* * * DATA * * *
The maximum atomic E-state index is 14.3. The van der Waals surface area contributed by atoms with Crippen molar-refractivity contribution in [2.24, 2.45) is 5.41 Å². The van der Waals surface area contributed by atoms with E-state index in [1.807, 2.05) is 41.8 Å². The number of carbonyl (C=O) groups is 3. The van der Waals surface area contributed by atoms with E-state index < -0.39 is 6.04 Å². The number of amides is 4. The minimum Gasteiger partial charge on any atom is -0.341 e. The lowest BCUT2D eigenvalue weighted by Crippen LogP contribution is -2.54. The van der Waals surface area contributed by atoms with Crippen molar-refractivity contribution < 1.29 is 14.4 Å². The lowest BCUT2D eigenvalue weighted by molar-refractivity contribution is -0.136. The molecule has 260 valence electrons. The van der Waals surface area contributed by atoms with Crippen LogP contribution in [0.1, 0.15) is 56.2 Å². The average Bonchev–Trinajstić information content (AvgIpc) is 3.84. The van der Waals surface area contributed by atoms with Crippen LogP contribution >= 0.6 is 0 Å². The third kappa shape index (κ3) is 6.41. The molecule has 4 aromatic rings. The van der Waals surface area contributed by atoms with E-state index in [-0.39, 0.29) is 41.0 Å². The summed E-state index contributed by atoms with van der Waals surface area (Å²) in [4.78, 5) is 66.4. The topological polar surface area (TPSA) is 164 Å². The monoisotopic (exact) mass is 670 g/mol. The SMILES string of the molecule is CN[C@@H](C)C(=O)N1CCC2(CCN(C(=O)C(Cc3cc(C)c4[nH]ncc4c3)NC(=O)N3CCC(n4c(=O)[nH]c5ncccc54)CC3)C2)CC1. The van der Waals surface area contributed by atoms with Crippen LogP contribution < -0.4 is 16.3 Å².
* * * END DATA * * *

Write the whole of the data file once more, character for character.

The maximum atomic E-state index is 14.3. The van der Waals surface area contributed by atoms with Crippen molar-refractivity contribution in [2.24, 2.45) is 5.41 Å². The van der Waals surface area contributed by atoms with E-state index in [1.807, 2.05) is 41.8 Å². The number of carbonyl (C=O) groups is 3. The van der Waals surface area contributed by atoms with E-state index < -0.39 is 6.04 Å². The number of amides is 4. The minimum Gasteiger partial charge on any atom is -0.341 e. The lowest BCUT2D eigenvalue weighted by Crippen LogP contribution is -2.54. The van der Waals surface area contributed by atoms with Crippen molar-refractivity contribution < 1.29 is 14.4 Å². The lowest BCUT2D eigenvalue weighted by molar-refractivity contribution is -0.136. The molecule has 260 valence electrons. The van der Waals surface area contributed by atoms with Crippen LogP contribution in [0.1, 0.15) is 56.2 Å². The average Bonchev–Trinajstić information content (AvgIpc) is 3.84. The van der Waals surface area contributed by atoms with Crippen LogP contribution >= 0.6 is 0 Å². The third kappa shape index (κ3) is 6.41. The molecule has 4 aromatic rings. The van der Waals surface area contributed by atoms with E-state index in [-0.39, 0.29) is 41.0 Å². The summed E-state index contributed by atoms with van der Waals surface area (Å²) in [4.78, 5) is 66.4. The topological polar surface area (TPSA) is 164 Å². The monoisotopic (exact) mass is 670 g/mol. The SMILES string of the molecule is CN[C@@H](C)C(=O)N1CCC2(CCN(C(=O)C(Cc3cc(C)c4[nH]ncc4c3)NC(=O)N3CCC(n4c(=O)[nH]c5ncccc54)CC3)C2)CC1. The van der Waals surface area contributed by atoms with Crippen LogP contribution < -0.4 is 16.3 Å².